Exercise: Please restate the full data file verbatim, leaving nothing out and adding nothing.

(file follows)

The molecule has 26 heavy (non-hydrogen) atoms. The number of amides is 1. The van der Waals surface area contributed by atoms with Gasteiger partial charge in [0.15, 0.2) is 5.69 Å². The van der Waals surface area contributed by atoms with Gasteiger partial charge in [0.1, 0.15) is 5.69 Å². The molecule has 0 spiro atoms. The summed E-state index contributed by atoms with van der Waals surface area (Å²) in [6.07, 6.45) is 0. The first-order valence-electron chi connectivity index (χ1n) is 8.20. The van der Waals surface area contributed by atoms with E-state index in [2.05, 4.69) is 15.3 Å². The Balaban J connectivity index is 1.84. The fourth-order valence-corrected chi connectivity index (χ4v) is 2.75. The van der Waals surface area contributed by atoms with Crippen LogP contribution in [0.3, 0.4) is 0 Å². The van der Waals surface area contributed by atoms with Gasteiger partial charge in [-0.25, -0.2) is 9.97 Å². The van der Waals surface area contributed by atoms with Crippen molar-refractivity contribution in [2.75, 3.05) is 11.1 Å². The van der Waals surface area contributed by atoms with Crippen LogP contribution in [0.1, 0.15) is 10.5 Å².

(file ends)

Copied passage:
The molecule has 26 heavy (non-hydrogen) atoms. The number of amides is 1. The van der Waals surface area contributed by atoms with Gasteiger partial charge in [0.15, 0.2) is 5.69 Å². The van der Waals surface area contributed by atoms with Gasteiger partial charge in [0.1, 0.15) is 5.69 Å². The molecule has 0 spiro atoms. The summed E-state index contributed by atoms with van der Waals surface area (Å²) in [6.07, 6.45) is 0. The first-order valence-electron chi connectivity index (χ1n) is 8.20. The van der Waals surface area contributed by atoms with E-state index in [2.05, 4.69) is 15.3 Å². The Balaban J connectivity index is 1.84. The fourth-order valence-corrected chi connectivity index (χ4v) is 2.75. The van der Waals surface area contributed by atoms with Crippen LogP contribution in [0.3, 0.4) is 0 Å². The van der Waals surface area contributed by atoms with Gasteiger partial charge in [-0.25, -0.2) is 9.97 Å². The van der Waals surface area contributed by atoms with Crippen molar-refractivity contribution in [2.75, 3.05) is 11.1 Å². The van der Waals surface area contributed by atoms with Crippen LogP contribution in [0.1, 0.15) is 10.5 Å².